Almost all the articles on this blog summarize workshops we’ve held at SVC on design business practices, design, and creativity. But every now and then, something from the outside comes along that’s worth passing along. Case in point: Seth Godin frequently has interesting things to say about marketing, presenting, and the web. Now he’s aimed his pen in the direction of clients of design work. If you’re a designer, you’ll be hard-pressed to find fault with his suggestions. If you’re a client, you might do well to read on.
Why do some organizations look great… and get great results from their design efforts and ads… while others languish in mediocrity? I think it has little to do with who they hire and a lot to do with how they work with their agencies and designers.
Here are the things your design team wishes you would know:
1. If you want average (mediocre) work, ask for it. Be really clear up front that you want something beyond reproach, that’s in the middle of the road, that will cause no controversy and will echo your competition. It’ll save everyone a lot of time.
2. On the other hand, if you want great work, you’ll need to embrace some simple facts:
3. It’s going to offend someone. If it doesn’t offend them, then it will make them nervous. The Vietnam Vets memorial offended a lot of people. The design of Google made plenty of people nervous. Great work from a design time means new work, refreshing and remarkable and bit scary.
4. It’s not going to be easy to sell to your boss. That’s your job, by the way, not mine. If you want me to do something great, you’ve got to be prepared to protect it and defend it. Come back too many times for one little compromise, and you’ll make it clear that #1 was what you wanted all along.
5. You can’t tell me you’ll know it when you see it. First, you won’t. Second, it wastes too much time. Instead, you’ll need to have the patience to invest twenty minutes in accurately describing the strategy. That means you need to be abstract (what is this work trying to accomplish) resistant to pleasing everyone (it needs to do this, this and that) and willing, if the work meets your strategic goal, to embrace it even if it’s not to your taste.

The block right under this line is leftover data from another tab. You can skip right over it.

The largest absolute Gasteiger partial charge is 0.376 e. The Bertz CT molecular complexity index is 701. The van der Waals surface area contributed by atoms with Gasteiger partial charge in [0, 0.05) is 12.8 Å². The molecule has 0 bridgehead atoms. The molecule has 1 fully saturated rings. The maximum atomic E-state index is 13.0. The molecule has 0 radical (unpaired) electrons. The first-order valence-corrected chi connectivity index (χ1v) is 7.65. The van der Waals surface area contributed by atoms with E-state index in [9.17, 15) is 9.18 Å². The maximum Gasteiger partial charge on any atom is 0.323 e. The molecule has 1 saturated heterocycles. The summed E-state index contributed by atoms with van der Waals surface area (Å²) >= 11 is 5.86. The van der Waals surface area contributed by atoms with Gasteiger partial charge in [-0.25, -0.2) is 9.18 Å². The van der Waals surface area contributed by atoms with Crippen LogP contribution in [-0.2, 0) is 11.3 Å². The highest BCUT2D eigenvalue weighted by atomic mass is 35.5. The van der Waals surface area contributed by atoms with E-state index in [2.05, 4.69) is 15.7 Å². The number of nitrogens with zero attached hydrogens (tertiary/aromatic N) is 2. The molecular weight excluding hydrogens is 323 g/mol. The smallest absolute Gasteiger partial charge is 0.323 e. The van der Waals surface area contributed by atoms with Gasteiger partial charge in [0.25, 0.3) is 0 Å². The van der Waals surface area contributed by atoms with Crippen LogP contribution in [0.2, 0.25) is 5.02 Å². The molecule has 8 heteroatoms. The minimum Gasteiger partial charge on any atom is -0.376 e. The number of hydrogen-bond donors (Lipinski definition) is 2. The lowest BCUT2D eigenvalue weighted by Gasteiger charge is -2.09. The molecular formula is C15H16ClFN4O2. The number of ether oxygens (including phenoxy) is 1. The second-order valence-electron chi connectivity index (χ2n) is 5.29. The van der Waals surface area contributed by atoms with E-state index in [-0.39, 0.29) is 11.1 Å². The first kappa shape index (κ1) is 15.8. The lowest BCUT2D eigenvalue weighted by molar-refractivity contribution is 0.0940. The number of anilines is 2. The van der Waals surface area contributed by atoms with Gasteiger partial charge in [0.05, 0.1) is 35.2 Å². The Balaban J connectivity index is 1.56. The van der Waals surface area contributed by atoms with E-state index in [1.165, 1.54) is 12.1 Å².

6. Help me out by pointing out the work you’d like this to be on a peer with. If you want a website to be like three others (in tone, not in execution) then point it out. In advance.
7. Be clear about dates and costs. Not what you hope for, but what you can live with!
8. You don’t know a lot about accounting so you don’t backseat drive your accountant. You hired a great designer, please don’t backseat drive here, either.
9. If you want to be part of the process, please go to school. Read design magazines or take a course from Milton Glaser or get a subscription to Before & After. By the way, that one link is the single best part of this post.
10. This one may surprise you: don’t change your existing design so often Not when your kids or your colleagues tell you it’s time. Do it when your accountant says so.
11. Don’t get stressed about your logo.
12. Get very stressed about user interface and product design. And your packaging.
13. Say thank you.